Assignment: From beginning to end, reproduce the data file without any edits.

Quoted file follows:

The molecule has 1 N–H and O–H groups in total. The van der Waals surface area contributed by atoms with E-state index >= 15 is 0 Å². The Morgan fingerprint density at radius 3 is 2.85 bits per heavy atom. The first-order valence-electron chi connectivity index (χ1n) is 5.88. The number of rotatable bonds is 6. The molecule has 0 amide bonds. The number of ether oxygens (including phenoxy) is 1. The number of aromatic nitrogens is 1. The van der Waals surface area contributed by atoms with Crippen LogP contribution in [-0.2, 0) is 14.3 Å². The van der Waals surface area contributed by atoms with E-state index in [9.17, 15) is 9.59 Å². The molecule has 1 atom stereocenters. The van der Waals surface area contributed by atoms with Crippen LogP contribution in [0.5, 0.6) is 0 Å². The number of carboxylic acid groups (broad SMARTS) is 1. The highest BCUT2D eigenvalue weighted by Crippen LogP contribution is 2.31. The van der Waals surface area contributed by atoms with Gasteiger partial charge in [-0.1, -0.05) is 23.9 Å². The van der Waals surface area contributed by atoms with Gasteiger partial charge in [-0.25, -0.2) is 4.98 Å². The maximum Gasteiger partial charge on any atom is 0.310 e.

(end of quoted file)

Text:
The molecule has 1 N–H and O–H groups in total. The van der Waals surface area contributed by atoms with E-state index >= 15 is 0 Å². The Morgan fingerprint density at radius 3 is 2.85 bits per heavy atom. The first-order valence-electron chi connectivity index (χ1n) is 5.88. The number of rotatable bonds is 6. The molecule has 0 amide bonds. The number of ether oxygens (including phenoxy) is 1. The number of aromatic nitrogens is 1. The van der Waals surface area contributed by atoms with Crippen LogP contribution in [-0.2, 0) is 14.3 Å². The van der Waals surface area contributed by atoms with E-state index in [9.17, 15) is 9.59 Å². The molecule has 1 atom stereocenters. The van der Waals surface area contributed by atoms with Crippen LogP contribution in [0.5, 0.6) is 0 Å². The number of carboxylic acid groups (broad SMARTS) is 1. The highest BCUT2D eigenvalue weighted by Crippen LogP contribution is 2.31. The van der Waals surface area contributed by atoms with Gasteiger partial charge in [-0.1, -0.05) is 23.9 Å². The van der Waals surface area contributed by atoms with Gasteiger partial charge in [-0.25, -0.2) is 4.98 Å². The maximum Gasteiger partial charge on any atom is 0.310 e.